atmospheric issues, and the general public. Contains over 1,000
reviews and annotated links to science and policy sites, organized
General | Wild Weather
- Australian Severe Weather. (E, I, HS, C, G)
- Contains vast collection of images, maps and data on Australian
weather, storm news and storm chasing, tropical cyclones, weather
data, bush fires and wild fires, observation techniques, tornadoes,
and video movies and stills. While younger viewers may not be able
to read the text, the number and quality of images are captivating
- Lightning Detection From Space: A Lightning Primer. (I, HS, C, G)
- This primer is a historical essay on lightning research that was
prepared by the Global Hydrology and Climate Center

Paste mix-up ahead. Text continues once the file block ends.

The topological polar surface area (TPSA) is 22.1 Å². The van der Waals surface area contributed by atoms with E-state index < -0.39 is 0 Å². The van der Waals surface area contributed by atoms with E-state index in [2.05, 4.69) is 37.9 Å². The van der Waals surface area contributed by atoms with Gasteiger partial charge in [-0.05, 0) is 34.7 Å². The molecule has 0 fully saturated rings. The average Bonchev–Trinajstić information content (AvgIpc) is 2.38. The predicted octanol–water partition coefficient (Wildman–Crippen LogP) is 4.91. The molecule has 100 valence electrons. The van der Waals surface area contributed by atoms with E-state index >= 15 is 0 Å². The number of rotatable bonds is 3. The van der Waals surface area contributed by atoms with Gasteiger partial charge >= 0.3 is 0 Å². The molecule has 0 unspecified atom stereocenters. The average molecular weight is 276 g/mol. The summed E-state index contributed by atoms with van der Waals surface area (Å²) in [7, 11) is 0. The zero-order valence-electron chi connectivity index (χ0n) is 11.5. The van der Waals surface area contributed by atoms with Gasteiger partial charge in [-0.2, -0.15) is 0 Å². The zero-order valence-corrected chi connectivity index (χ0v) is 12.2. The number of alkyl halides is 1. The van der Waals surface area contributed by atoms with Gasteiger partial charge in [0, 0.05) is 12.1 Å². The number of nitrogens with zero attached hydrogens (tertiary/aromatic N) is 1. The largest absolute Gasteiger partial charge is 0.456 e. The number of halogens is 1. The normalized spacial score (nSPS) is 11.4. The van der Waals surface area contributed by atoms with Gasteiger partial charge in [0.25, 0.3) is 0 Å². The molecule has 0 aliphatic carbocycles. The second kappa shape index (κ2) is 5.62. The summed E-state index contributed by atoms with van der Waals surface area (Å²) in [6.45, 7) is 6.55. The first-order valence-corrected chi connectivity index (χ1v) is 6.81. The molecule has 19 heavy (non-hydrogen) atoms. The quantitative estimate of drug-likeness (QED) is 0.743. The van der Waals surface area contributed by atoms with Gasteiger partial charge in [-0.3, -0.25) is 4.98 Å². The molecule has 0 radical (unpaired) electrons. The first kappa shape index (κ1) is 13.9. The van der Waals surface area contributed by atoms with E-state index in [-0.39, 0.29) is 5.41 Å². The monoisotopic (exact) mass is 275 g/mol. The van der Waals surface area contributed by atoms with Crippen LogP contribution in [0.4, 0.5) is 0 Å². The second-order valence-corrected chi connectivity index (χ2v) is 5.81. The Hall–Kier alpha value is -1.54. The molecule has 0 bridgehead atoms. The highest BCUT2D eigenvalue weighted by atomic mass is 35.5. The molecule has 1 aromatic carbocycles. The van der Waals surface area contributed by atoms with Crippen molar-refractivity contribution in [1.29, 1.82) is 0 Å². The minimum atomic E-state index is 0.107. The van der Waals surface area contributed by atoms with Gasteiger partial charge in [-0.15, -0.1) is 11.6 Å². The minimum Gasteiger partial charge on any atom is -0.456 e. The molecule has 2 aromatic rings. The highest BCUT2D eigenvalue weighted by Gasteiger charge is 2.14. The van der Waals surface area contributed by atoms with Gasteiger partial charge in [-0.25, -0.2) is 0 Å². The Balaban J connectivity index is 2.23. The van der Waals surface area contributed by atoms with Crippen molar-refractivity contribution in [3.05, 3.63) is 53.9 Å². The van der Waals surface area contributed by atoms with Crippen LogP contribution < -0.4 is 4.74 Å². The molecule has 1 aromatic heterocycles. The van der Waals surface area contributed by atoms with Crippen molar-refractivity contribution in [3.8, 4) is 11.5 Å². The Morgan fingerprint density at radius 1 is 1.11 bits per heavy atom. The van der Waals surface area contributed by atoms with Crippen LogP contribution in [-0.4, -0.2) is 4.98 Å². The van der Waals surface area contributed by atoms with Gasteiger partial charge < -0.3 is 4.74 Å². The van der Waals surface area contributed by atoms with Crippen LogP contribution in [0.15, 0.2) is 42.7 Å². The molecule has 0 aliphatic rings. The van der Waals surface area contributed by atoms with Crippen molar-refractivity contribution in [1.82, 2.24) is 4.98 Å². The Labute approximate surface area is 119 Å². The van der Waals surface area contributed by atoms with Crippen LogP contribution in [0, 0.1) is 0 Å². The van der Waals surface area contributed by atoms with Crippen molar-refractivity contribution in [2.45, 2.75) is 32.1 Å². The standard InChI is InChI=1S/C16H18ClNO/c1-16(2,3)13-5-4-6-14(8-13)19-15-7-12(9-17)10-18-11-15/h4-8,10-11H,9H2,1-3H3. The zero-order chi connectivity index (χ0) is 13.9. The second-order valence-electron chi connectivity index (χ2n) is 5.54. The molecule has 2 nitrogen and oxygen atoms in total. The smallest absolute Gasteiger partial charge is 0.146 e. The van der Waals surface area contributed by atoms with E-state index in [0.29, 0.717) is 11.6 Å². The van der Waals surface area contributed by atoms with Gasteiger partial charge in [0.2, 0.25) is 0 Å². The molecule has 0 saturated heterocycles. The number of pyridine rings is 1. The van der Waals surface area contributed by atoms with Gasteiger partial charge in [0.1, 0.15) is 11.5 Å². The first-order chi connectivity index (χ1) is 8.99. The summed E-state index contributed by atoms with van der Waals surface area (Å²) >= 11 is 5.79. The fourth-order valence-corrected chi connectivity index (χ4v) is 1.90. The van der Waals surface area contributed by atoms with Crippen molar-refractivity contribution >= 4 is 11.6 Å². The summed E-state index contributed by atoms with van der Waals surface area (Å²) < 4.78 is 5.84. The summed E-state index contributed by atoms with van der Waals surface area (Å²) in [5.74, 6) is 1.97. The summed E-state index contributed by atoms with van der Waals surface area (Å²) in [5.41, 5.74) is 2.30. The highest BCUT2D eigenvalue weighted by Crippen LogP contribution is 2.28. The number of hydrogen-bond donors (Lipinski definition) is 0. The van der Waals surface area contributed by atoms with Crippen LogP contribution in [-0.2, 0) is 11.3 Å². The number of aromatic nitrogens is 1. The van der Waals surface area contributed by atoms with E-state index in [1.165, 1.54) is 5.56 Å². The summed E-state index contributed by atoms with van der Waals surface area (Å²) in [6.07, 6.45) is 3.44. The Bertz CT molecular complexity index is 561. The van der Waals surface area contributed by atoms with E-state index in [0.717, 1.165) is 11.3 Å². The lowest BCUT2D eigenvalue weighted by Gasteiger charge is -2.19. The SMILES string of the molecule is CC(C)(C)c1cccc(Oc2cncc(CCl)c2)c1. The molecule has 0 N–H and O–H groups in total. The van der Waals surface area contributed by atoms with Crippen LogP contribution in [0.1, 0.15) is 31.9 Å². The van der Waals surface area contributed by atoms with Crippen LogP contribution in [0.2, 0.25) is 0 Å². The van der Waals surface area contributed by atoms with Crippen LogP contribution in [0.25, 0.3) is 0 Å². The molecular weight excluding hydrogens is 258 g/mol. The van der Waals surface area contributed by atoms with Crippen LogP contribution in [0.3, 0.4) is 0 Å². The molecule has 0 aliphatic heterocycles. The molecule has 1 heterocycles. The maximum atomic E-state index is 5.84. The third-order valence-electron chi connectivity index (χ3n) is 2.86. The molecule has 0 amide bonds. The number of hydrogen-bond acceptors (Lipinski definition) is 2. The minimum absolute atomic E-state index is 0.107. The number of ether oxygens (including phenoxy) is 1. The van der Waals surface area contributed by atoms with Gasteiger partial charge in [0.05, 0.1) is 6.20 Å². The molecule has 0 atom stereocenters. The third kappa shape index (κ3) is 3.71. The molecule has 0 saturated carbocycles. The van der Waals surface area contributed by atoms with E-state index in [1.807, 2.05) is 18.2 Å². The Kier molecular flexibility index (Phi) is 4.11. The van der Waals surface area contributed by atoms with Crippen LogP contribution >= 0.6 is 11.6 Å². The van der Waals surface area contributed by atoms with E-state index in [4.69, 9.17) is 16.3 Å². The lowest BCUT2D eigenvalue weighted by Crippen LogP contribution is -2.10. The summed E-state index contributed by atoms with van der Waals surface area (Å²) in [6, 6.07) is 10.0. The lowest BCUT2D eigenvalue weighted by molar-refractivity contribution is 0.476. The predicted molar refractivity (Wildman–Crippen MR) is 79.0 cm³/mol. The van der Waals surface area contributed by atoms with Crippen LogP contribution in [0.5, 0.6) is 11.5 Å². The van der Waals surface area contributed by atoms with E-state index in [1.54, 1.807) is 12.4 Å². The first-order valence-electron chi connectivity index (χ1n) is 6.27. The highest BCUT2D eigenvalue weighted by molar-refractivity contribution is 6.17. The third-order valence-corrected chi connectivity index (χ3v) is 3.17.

Lightning Team. The primer describes the characteristics of
lightning and provides information on recent activities in lightning
- Planets & Storms (Video). Discovery Channel School. 2002. (I, HS)
- This two-video set provides an interesting integration of weather and
planetology for future-minded students. Students will be challenged
to relate past and present weather on Earth to future explorations of
Mars and Jupiter. These videos are a good teaching tool for
instructors who want to go beyond the basics.
Source: NSTA Recommends (http://www.nsta.org/recommends/product.asp?id=13308)
- Warren Faidley's Storm Chaser Home Page. (G)
- Has media, commercial, editorial, and public storm chasing
information. Top 5% of all Web Sites Award Winner. Includes great
- Weather Watch Home Page. from Scholastic, Inc. (E, I)
- Weather is wild with hurricanes, winter storms and tornadoes. Learn
more about these events with their Weather Watch activities.
Copyright © 2003 American Chemical Society